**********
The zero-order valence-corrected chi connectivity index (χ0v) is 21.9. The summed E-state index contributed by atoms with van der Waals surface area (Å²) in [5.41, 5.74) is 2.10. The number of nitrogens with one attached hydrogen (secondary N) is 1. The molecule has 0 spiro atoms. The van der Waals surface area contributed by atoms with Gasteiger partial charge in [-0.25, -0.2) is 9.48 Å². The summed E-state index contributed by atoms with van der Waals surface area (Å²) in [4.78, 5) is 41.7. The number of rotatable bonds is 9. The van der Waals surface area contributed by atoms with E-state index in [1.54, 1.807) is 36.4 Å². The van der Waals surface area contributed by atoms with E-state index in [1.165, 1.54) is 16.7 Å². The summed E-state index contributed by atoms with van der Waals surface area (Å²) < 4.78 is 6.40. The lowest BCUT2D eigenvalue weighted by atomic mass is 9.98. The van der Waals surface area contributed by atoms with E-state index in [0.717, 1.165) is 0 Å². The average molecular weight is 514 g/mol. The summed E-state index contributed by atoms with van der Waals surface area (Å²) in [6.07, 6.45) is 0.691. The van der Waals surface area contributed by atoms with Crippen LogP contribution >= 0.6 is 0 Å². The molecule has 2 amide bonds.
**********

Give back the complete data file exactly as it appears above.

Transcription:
The zero-order valence-corrected chi connectivity index (χ0v) is 21.9. The summed E-state index contributed by atoms with van der Waals surface area (Å²) in [5.41, 5.74) is 2.10. The number of nitrogens with one attached hydrogen (secondary N) is 1. The molecule has 0 spiro atoms. The van der Waals surface area contributed by atoms with Gasteiger partial charge in [-0.25, -0.2) is 9.48 Å². The summed E-state index contributed by atoms with van der Waals surface area (Å²) in [4.78, 5) is 41.7. The number of rotatable bonds is 9. The van der Waals surface area contributed by atoms with E-state index in [1.54, 1.807) is 36.4 Å². The van der Waals surface area contributed by atoms with E-state index in [1.165, 1.54) is 16.7 Å². The summed E-state index contributed by atoms with van der Waals surface area (Å²) < 4.78 is 6.40. The lowest BCUT2D eigenvalue weighted by atomic mass is 9.98. The van der Waals surface area contributed by atoms with E-state index in [0.717, 1.165) is 0 Å². The average molecular weight is 514 g/mol. The summed E-state index contributed by atoms with van der Waals surface area (Å²) in [6.07, 6.45) is 0.691. The van der Waals surface area contributed by atoms with Crippen LogP contribution >= 0.6 is 0 Å². The molecule has 2 amide bonds.